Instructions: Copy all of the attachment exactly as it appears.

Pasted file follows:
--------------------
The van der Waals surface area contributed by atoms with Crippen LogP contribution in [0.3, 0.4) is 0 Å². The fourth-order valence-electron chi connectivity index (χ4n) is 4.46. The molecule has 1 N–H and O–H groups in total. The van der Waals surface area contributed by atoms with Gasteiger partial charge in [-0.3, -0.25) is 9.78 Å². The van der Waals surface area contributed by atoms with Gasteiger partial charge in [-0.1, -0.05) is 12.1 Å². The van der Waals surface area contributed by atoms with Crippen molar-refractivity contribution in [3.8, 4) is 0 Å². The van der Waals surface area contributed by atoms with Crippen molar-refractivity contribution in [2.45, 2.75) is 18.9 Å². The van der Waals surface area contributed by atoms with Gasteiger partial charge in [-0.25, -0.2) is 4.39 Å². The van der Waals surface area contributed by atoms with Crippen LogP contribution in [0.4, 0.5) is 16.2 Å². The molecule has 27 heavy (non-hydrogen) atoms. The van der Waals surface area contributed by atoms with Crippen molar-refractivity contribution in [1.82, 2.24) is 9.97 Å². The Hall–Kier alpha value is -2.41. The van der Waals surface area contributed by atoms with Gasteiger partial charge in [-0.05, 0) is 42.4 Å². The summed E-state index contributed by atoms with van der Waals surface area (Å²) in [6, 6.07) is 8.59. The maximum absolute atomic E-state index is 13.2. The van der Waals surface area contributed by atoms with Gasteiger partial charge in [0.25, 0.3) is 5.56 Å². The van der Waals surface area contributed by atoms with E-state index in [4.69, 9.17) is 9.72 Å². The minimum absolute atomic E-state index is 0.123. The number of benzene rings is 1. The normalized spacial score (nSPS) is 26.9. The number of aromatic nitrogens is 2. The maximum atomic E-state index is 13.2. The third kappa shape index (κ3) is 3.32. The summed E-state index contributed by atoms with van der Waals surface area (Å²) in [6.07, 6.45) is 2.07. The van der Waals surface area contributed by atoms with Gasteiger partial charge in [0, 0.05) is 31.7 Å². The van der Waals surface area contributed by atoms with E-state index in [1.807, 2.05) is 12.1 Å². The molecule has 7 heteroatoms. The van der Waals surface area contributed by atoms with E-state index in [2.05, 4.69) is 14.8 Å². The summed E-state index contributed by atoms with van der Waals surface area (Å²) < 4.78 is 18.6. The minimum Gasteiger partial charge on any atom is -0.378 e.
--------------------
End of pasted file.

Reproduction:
The van der Waals surface area contributed by atoms with Crippen LogP contribution in [0.3, 0.4) is 0 Å². The fourth-order valence-electron chi connectivity index (χ4n) is 4.46. The molecule has 1 N–H and O–H groups in total. The van der Waals surface area contributed by atoms with Gasteiger partial charge in [-0.3, -0.25) is 9.78 Å². The van der Waals surface area contributed by atoms with Gasteiger partial charge in [-0.1, -0.05) is 12.1 Å². The van der Waals surface area contributed by atoms with Crippen molar-refractivity contribution in [3.8, 4) is 0 Å². The van der Waals surface area contributed by atoms with Crippen molar-refractivity contribution in [2.45, 2.75) is 18.9 Å². The van der Waals surface area contributed by atoms with Gasteiger partial charge in [-0.25, -0.2) is 4.39 Å². The van der Waals surface area contributed by atoms with Crippen LogP contribution in [0.4, 0.5) is 16.2 Å². The molecule has 27 heavy (non-hydrogen) atoms. The van der Waals surface area contributed by atoms with Crippen molar-refractivity contribution in [1.82, 2.24) is 9.97 Å². The Hall–Kier alpha value is -2.41. The van der Waals surface area contributed by atoms with Gasteiger partial charge in [-0.05, 0) is 42.4 Å². The summed E-state index contributed by atoms with van der Waals surface area (Å²) in [6, 6.07) is 8.59. The maximum absolute atomic E-state index is 13.2. The van der Waals surface area contributed by atoms with Gasteiger partial charge in [0.25, 0.3) is 5.56 Å². The van der Waals surface area contributed by atoms with E-state index in [4.69, 9.17) is 9.72 Å². The minimum absolute atomic E-state index is 0.123. The number of benzene rings is 1. The normalized spacial score (nSPS) is 26.9. The number of aromatic nitrogens is 2. The maximum atomic E-state index is 13.2. The third kappa shape index (κ3) is 3.32. The summed E-state index contributed by atoms with van der Waals surface area (Å²) in [6.07, 6.45) is 2.07. The van der Waals surface area contributed by atoms with Gasteiger partial charge in [0, 0.05) is 31.7 Å². The van der Waals surface area contributed by atoms with E-state index in [1.807, 2.05) is 12.1 Å². The molecule has 7 heteroatoms. The van der Waals surface area contributed by atoms with E-state index in [2.05, 4.69) is 14.8 Å². The summed E-state index contributed by atoms with van der Waals surface area (Å²) < 4.78 is 18.6. The minimum Gasteiger partial charge on any atom is -0.378 e.